David retired from the Probation Service in Bradford in 1997 but after less than a year of retirement he was recruited to work for the Inside Out Trust, setting up and managing prison projects until the organisation was suddenly wound up in 2008. David was again tempted to take retirement but instead, his response was to carry on ‘business as usual’ despite no proper funds, no salary, and no organisational backup. He continued to run his projects as a full time volunteer, raising funds through local community events and commandeering friends and family to support. He was finally able to register Margaret Carey Foundation with the Charity Commission in 2010 and to establish it as a limited company the same year.
In the 18 months since then, offenders have refurbished 550 bikes and 600 wheelchairs, which have been distributed to needy people in South Africa, Uganda, Eastern Europe, Fiji and Sri Lanka.
Voluntary and community groups, individuals and private companies contribute the “raw materials” of disused bikes and wheelchairs, and the charity is currently seeking more donations of this type.
The Longford Prize recognises the contribution of an individual, group or organisation working in the area of penal or social reform in showing outstanding qualities of humanity, courage, persistence and originality. It is awarded annually by a prize committee on behalf of the trustees and patrons of the Longford Trust. It is sponsored by the Independent newspaper and organised in association with the Prison Reform Trust.
The prize was awarded at the annual Longford Lecture, given this year by Jon Snow on the subject of “Crime, punishment and the media. “
The True Story of a Troublesome Prisoner
The workshop at HMP Garth had refurbished more than 100 wheelchairs, which were being sent to Chennai, India. The shipment included a specially made chair that had been built by one of the prisoners for a young orphan named Manikandam. The workshop manager, Dave Kellett, went with the shipment to Chennai and took videos and still photographs whilst he was there.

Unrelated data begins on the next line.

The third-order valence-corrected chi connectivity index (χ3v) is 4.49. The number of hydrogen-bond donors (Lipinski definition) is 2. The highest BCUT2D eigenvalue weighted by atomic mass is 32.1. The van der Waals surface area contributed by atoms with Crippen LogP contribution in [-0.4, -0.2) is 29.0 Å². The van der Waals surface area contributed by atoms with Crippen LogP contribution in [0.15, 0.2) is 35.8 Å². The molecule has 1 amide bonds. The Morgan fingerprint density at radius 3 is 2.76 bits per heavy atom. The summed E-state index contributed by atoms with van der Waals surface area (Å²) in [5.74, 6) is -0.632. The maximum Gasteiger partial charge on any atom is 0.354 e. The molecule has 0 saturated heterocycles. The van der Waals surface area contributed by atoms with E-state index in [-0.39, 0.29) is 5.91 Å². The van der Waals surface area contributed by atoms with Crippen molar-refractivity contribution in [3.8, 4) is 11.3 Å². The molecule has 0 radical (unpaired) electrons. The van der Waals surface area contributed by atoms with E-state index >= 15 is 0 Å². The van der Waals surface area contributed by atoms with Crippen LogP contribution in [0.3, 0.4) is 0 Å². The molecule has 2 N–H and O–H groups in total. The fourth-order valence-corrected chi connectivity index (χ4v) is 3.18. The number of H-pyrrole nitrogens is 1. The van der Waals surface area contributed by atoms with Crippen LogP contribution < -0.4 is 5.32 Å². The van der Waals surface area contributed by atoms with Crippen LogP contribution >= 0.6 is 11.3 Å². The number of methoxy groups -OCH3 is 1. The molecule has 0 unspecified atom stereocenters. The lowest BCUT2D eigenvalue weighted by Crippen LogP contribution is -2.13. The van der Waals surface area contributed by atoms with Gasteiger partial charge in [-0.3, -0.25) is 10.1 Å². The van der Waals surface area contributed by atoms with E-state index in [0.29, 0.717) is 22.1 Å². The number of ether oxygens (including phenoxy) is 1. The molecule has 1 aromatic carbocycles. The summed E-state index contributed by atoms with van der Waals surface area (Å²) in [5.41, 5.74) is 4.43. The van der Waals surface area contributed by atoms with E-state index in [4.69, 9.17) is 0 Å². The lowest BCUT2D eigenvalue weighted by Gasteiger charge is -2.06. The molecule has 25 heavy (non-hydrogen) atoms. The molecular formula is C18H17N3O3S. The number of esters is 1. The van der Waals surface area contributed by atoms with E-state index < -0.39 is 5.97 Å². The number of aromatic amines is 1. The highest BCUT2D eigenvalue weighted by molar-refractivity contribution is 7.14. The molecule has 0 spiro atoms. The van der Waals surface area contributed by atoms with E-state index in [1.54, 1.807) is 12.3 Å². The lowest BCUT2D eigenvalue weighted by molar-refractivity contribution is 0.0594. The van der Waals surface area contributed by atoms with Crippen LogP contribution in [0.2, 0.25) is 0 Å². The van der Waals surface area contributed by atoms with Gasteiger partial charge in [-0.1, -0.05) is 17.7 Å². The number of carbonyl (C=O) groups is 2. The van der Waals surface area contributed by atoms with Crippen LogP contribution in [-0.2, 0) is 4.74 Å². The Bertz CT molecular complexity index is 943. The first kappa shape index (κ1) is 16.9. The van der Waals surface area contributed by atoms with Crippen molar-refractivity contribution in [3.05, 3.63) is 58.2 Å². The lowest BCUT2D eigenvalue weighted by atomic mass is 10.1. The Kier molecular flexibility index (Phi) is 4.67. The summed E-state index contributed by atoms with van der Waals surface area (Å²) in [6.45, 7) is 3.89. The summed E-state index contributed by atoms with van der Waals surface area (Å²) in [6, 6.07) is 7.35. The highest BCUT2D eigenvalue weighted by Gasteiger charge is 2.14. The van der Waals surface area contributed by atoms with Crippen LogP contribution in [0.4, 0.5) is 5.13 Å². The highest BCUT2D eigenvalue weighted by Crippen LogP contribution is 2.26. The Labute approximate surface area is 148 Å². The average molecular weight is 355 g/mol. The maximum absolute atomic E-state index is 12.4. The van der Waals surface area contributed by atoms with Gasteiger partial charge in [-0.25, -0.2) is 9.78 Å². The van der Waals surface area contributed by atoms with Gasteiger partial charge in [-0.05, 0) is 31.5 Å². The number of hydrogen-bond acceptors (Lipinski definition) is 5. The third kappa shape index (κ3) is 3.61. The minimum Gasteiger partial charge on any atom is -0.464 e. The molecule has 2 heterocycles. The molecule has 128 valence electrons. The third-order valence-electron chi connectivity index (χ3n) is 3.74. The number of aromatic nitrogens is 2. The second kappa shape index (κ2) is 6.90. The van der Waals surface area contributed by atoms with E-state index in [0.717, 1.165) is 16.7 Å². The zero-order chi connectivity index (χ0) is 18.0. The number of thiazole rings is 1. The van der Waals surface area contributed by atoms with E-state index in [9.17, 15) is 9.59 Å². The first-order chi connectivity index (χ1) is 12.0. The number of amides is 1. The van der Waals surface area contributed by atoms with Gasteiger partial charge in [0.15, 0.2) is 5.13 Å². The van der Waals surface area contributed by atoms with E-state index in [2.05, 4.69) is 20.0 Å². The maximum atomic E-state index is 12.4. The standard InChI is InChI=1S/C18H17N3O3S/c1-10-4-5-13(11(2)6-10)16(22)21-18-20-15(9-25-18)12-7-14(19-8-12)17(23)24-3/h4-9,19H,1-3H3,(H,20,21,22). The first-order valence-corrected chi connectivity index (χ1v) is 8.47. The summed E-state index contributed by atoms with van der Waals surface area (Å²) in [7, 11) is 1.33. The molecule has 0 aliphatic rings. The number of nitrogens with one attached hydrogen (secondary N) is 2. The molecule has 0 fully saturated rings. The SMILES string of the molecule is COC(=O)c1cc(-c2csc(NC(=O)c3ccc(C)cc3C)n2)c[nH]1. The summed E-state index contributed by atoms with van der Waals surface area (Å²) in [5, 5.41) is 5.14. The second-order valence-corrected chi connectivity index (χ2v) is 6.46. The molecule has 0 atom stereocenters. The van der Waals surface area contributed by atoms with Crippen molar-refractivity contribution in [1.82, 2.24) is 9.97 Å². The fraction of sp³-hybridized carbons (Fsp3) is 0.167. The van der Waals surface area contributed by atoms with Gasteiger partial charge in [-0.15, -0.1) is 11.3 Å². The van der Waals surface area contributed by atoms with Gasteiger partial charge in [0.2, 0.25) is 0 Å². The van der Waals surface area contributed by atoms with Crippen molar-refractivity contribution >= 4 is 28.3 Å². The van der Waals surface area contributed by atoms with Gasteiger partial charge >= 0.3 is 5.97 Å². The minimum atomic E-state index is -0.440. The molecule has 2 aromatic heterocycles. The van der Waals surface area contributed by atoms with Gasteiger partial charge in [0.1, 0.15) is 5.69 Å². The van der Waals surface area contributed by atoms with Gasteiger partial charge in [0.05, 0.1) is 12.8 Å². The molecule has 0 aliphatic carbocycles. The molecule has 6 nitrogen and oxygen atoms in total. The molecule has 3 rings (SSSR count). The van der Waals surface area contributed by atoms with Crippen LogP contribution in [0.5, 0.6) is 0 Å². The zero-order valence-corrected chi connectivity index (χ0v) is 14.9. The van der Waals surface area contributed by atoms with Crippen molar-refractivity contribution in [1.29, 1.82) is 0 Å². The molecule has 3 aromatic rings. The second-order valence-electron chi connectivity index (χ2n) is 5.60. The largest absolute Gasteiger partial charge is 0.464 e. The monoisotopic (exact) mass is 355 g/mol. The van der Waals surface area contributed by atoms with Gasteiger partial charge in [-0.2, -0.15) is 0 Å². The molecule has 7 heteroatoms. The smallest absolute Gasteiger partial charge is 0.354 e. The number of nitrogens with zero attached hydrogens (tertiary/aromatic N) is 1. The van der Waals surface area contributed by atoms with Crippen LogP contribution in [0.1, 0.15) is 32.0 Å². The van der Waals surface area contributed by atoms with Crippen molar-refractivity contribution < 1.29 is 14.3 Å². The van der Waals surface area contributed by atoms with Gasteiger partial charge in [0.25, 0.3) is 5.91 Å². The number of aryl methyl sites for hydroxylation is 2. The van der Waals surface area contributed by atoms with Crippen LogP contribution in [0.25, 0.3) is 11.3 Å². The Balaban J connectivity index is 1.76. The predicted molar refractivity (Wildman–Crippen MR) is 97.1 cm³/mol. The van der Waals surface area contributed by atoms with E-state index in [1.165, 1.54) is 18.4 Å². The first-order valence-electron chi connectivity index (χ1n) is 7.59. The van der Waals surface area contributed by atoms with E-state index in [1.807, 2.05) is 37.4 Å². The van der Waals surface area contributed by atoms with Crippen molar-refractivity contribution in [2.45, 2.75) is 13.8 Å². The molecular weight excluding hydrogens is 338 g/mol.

In the meantime, a prisoner in Garth was given instructions to report to DK’s workshop on the Monday DK returned to work from his trip to Chennai. I will call this prisoner, RTP (You will understand why very shortly!). Apparently RTP had asked around on the landing as to the nature of the workshop he was instructed to attend and what the instructor was like. In the many years RTP had served in prison he had been troublesome and had never worked for any length of time and certainly with no enthusiasm in other workshops where he had been placed. In fact he had been disruptive on many occasions.
He found out that the work was fixing wheelchairs, and was told that DK was “a good bloke” so he RTP arrived in the workshop. DK had promised the men that on his return from India he would show them video footage and photographs. This he did on that first Monday morning, and of course this was RTP’s introduction to the workshop. The video featured the orphan, Manikandam, and his specialised wheelchair, along with other distributions.
RTP stayed in the workshop and began to be taught, mostly by the other men, as to what was involved in restoring wheelchairs. About two weeks later RTP gave DK a letter and after DK read it, he gained RTP’s permission to share the contents with me. It contained a testimony as to the life changing effect the video, photographs, and DK’s account had had on RTP.
The prisoner wrote, “the experience that Monday morning made me realise I could be different, I could help others less fortunate than myself even though I was serving a long prison sentence, that I had something to offer and that being troublesome was negative and unproductive in all sorts of ways.” He wrote “watching that video changed something in my head” and TP – troublesome prisoner – became RTP – reformed troublesome prisoner. RTP settled into the workshop and helped restore wheelchairs, which the following year went to Chennai via the same arrangements.